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Cystic fibrosis


Cystic fibrosis is the second most common genetic disease in Europe. Sufferers experience significantly shorter life expectancy and high morbidity due to the production of viscous secretions in the respiratory and gastrointestinal systems, which lead to gradual destruction of organs in these systems (lungs, pancreas, etc.).

In cystic fibrosis, due to gene mutations, a change is made in a protein called the cystic fibrosis transmembrane conduction regulator (CFTR). This protein is responsible for transporting chloride from inside to outside of the membrane.

Testing for cystic fibrosis mutations is mandatory  in infertile couples. Of primary interest is of course the health of the fetus: if the parents are both carriers of a cystic fibrosis mutation then the fetus will suffer from cystic fibrosis, which is a very serious disease. If a mutation is found in one parent, it is necessary for the other parent to do the test to prevent the transmission of the disease to the fetus.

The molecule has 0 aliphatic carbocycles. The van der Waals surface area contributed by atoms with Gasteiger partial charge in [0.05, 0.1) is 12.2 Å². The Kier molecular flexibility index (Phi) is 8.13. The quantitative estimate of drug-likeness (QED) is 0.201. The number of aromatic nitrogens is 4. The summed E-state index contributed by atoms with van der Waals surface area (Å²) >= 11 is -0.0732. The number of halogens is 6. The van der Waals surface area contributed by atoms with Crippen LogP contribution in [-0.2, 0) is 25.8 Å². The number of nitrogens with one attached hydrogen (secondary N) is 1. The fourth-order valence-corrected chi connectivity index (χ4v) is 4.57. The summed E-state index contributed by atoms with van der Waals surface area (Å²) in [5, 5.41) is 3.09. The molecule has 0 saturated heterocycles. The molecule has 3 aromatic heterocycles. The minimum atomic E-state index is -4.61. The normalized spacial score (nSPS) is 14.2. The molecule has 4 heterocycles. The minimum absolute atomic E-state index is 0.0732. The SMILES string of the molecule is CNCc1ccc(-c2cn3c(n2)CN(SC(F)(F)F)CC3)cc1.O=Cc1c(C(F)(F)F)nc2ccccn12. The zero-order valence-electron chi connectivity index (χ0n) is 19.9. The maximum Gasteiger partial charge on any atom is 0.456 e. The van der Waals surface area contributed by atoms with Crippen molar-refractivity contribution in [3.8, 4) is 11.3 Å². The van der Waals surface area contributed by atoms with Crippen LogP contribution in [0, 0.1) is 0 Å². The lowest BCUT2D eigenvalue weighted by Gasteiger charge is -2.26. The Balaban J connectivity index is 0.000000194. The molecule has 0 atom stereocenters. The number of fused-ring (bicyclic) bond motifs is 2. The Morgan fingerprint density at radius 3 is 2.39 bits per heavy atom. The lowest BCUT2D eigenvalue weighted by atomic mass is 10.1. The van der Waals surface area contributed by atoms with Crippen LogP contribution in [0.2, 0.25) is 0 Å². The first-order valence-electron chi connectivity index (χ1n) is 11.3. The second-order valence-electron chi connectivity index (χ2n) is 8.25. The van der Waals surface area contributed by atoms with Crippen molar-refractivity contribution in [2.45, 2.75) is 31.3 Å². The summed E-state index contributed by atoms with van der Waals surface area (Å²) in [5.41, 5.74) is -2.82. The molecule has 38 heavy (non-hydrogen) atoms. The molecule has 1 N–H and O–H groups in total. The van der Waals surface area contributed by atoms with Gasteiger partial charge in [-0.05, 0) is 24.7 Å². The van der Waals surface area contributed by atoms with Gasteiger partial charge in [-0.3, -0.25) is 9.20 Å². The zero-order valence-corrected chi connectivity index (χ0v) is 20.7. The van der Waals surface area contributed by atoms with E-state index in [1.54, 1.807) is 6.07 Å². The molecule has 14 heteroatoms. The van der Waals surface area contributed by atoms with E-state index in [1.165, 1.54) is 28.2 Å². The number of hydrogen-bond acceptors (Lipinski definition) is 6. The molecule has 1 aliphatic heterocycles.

Men diagnosed with azoospermia are always tested for mutations of the cystic fibrosis gene: if a mutation exists one or both spermatic cords may be absent and this is the cause of azzospermia.


More than 2000 mutations in the CFTR gene have been identified, with the Δf508 mutation being the most common one. The mutation Δf508 covers only 50% of cases of this serious disease, so it is advised to test the entire gene for mutations using the next-generation sequencing (NGS).

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